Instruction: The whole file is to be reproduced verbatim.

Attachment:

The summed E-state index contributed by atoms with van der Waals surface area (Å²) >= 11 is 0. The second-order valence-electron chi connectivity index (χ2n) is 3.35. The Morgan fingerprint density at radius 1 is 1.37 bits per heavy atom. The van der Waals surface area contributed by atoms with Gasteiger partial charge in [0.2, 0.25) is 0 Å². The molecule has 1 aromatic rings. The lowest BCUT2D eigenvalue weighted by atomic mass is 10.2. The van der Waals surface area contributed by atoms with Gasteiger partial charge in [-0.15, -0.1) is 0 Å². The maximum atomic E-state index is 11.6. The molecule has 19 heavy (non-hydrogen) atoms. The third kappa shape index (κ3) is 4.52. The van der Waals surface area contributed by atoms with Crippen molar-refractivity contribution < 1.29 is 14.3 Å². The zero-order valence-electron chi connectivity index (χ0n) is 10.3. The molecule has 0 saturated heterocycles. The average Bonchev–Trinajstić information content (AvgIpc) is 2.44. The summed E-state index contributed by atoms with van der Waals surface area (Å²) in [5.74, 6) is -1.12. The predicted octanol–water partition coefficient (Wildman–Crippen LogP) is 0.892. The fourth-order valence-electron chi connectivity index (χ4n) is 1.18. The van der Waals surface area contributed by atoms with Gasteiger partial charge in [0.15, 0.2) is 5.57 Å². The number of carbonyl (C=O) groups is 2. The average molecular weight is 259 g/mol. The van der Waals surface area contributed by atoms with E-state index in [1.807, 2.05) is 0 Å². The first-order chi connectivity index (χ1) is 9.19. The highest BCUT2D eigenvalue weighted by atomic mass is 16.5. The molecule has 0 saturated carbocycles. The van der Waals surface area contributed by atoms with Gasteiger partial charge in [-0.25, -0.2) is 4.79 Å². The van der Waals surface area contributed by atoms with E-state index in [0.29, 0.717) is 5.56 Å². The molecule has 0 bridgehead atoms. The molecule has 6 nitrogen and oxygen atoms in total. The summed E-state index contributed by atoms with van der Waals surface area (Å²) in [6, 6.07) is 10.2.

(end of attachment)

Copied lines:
The summed E-state index contributed by atoms with van der Waals surface area (Å²) >= 11 is 0. The second-order valence-electron chi connectivity index (χ2n) is 3.35. The Morgan fingerprint density at radius 1 is 1.37 bits per heavy atom. The van der Waals surface area contributed by atoms with Gasteiger partial charge in [0.2, 0.25) is 0 Å². The molecule has 1 aromatic rings. The lowest BCUT2D eigenvalue weighted by atomic mass is 10.2. The van der Waals surface area contributed by atoms with Gasteiger partial charge in [-0.15, -0.1) is 0 Å². The maximum atomic E-state index is 11.6. The molecule has 19 heavy (non-hydrogen) atoms. The third kappa shape index (κ3) is 4.52. The van der Waals surface area contributed by atoms with Crippen molar-refractivity contribution < 1.29 is 14.3 Å². The zero-order valence-electron chi connectivity index (χ0n) is 10.3. The molecule has 0 saturated heterocycles. The average Bonchev–Trinajstić information content (AvgIpc) is 2.44. The summed E-state index contributed by atoms with van der Waals surface area (Å²) in [5.74, 6) is -1.12. The predicted octanol–water partition coefficient (Wildman–Crippen LogP) is 0.892. The fourth-order valence-electron chi connectivity index (χ4n) is 1.18. The van der Waals surface area contributed by atoms with Gasteiger partial charge in [0.15, 0.2) is 5.57 Å². The number of carbonyl (C=O) groups is 2. The average molecular weight is 259 g/mol. The van der Waals surface area contributed by atoms with E-state index in [1.807, 2.05) is 0 Å². The first-order chi connectivity index (χ1) is 9.19. The highest BCUT2D eigenvalue weighted by atomic mass is 16.5. The molecule has 0 saturated carbocycles. The van der Waals surface area contributed by atoms with Gasteiger partial charge in [-0.25, -0.2) is 4.79 Å². The van der Waals surface area contributed by atoms with E-state index in [0.29, 0.717) is 5.56 Å². The molecule has 0 bridgehead atoms. The molecule has 6 nitrogen and oxygen atoms in total. The summed E-state index contributed by atoms with van der Waals surface area (Å²) in [6, 6.07) is 10.2.